Winning on the court—
and in the classroom
An English teacher by profession, a basketball coach by choice, Pat Mangan is a fixture at Frederick Douglass Academy, where he encourages his students to score on the basketball court—and in the classroom. "When you come here, we expect you to go to college," says Mangan, a member of the United Federation of Teachers.
The school, located in the heart of Harlem in New York City, recently won a national Schott Foundation award for its high graduation rates for African-American students. In 2011, every senior on the boy’s basketball team won letters of acceptance to four-year colleges and universities.
The basketball program is “the sparkplug to get them going, to make them become the independent students they need to be in college.”
Andre Hampton, a student at Frederick Douglass, says that he and other teammates see the important connections their coach is making between athletics, responsibility and success in life. On Mangan’s team, “you set priorities, communicate and manage your time,” the sophomore explains. “We work on communication daily.” For example, players tell the coach before a scheduled practice if they have a conflict or are going to be late.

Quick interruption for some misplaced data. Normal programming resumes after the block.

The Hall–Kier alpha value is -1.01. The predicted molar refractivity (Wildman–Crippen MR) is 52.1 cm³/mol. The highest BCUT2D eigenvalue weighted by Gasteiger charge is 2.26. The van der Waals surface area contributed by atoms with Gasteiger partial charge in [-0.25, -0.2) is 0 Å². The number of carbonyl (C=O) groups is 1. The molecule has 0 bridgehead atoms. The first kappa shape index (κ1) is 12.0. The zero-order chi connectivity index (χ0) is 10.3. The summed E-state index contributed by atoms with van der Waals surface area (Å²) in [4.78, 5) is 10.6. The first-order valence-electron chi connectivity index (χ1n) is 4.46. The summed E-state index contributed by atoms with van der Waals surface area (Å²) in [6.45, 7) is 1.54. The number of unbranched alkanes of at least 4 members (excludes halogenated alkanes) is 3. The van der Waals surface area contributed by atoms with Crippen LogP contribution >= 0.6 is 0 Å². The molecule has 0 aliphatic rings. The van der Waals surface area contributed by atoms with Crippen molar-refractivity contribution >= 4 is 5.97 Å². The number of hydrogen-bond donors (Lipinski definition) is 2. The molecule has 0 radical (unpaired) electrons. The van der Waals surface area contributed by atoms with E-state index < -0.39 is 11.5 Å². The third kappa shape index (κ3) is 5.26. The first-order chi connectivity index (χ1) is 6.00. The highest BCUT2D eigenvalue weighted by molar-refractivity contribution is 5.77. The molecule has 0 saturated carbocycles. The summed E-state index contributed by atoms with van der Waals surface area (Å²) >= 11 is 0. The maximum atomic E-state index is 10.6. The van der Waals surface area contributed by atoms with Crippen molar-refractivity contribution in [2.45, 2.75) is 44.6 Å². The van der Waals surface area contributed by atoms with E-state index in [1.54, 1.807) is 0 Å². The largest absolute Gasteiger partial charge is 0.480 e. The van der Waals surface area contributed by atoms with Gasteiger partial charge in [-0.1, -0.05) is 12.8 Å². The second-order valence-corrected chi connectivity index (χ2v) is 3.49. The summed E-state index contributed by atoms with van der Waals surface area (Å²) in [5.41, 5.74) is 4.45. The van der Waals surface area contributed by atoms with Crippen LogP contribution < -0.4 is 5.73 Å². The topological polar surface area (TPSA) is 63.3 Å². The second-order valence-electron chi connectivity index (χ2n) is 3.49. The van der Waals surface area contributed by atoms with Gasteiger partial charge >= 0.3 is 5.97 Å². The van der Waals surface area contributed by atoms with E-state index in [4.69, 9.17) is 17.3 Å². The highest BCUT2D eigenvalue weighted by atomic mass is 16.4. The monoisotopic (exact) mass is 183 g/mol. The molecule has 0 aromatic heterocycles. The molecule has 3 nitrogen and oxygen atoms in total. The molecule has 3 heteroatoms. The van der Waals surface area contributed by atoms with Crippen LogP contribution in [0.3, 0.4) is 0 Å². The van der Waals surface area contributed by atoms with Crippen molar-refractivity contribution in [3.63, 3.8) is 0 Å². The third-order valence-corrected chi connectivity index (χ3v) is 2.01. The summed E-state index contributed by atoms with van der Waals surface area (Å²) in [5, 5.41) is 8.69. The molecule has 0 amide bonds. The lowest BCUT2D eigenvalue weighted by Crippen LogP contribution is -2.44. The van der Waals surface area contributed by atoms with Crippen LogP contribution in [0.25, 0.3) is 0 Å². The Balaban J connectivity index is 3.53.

In 2003, Mangan began requiring that every basketball player maintain an 80 average to play on the school team. There are mandatory study halls in the fall before the season begins and tutoring sessions in the spring. The school uses the last six report cards to determine a student’s team eligibility, a much higher threshold than many other schools. The coach also requires the same sense of commitment from parents when it comes to their children’s academic performance.
It’s a climate of high academic expectations for student athletes—one that the entire school community stands behind. In fact, it’s not uncommon for the coach to make great players ride the pine if their grades aren’t up to snuff. “We are all about winning opportunities for our student-athletes” that extend well beyond the court, Mangan says.